Iwachu teapot (Honeycomb pattern)
Cute little Honeycomb teapots

Characteristic

The surface of this Iwachu teapot is pebbly, this gives
the teapot, a real sense of individual character.

Capacity

The honeycomb series comes in a variety of sizes. However, it is
also available in a larger 30-ounce capacity, that is just under 1
quart.

Interior coating

The teapot is enameled for easy cleaning

Removable infuser

Yes, the teapot has a big wide stainless steel infuser.

Use

With a nearly a quart of tea, the teapot is ideal if you have a few
friends around for tea.

Where to buy

To see this teapot just click the link which will direct you to Amazon
(Affiliate link)

Iwachu Japanese Hobnail Arare Cast Iron Teapot Series

These teapots have the hobnail design, which is a classic Japanese teapot design preferred by tea connoisseurs for its simple beauty. The Hobnail series comes in a range of sizes from 20 ounces to 44 ounces, making them perfect for a variety of uses. They are available in classic black, copper, bronze, and many other color combinations.

Brett Standeven (Boonie Hicks) holding a Iwachu teapot
Hi guys, this is my own little Hobnail teapot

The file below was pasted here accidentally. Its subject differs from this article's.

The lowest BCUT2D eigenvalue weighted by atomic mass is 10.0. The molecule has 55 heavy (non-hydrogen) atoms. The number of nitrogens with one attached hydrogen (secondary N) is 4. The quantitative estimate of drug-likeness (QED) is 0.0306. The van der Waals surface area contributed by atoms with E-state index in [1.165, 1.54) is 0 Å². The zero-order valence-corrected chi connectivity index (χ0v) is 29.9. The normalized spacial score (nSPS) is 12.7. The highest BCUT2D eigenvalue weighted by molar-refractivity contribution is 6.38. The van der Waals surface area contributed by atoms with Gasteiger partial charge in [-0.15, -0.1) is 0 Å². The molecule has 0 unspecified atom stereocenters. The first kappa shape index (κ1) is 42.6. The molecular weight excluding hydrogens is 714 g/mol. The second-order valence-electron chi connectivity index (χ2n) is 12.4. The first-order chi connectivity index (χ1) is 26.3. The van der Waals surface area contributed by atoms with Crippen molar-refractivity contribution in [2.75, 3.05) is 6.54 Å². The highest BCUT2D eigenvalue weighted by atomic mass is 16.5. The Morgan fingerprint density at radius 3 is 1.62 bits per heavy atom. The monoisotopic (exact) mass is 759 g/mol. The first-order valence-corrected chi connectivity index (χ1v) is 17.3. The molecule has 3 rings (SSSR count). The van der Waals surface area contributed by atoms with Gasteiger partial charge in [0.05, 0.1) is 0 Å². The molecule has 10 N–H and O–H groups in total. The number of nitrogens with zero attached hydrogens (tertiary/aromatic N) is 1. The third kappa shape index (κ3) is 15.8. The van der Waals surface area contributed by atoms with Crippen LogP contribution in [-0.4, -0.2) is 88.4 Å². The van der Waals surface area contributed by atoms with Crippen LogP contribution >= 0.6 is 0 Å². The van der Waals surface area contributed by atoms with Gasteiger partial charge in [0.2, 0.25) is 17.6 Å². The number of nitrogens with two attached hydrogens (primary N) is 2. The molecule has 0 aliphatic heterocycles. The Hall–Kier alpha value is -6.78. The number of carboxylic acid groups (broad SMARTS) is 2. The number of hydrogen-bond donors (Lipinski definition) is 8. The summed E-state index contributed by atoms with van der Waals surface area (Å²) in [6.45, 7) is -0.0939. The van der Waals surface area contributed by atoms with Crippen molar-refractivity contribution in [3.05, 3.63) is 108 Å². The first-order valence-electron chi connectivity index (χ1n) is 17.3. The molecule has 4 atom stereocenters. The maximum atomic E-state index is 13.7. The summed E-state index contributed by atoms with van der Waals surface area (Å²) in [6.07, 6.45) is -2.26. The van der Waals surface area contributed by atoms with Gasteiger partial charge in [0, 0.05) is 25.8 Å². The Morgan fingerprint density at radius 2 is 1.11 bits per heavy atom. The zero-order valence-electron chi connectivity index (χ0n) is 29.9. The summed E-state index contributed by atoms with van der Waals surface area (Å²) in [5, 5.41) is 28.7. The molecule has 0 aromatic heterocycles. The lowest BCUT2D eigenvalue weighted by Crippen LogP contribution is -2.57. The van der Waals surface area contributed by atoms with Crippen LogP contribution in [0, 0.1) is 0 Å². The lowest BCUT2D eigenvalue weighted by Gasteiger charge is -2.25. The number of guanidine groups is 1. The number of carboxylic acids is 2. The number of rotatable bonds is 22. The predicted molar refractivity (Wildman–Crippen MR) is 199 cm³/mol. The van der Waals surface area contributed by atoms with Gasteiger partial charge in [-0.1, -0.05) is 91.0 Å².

Characteristic
This teapot has a traditional design.
It is the most familiar pattern many people will recognize.
Capacity
This teapot has a 22-ounce capacity or around 3 cups of tea.
Interior coating
The teapot is fully enameled inside to protect it from rust and
the emailed makes the teapot easy to rinse out.
Removable
Infuser
Yes, it has a removable stainless steel infuser.
Use
A 22-ounce teapot is a perfect size for a couple or at work so you
can enjoy a couple of cups of teas while you’re at your desk.
Where to buy
If you want to see a classic Iwachu teapot, Check out on Amazon
(affiliate link).

Iwachu Cast Iron Tea Kettles and Teapots – Use & Care 

Cast iron tea kettles and teapots can last for hundreds of years with proper use and care. 

To use your Iwachu Cast Ironware, follow these steps: 

  1. Before you use your teapot or kettle, wash it with warm water. Then, dry the inside and outside of the kettle with a cloth. 
  2. Never boil water in an Iwachu Cast Iron Teapot. These are coated on the inside with an enamel lining. Boiling water in these teapots will damage the coating.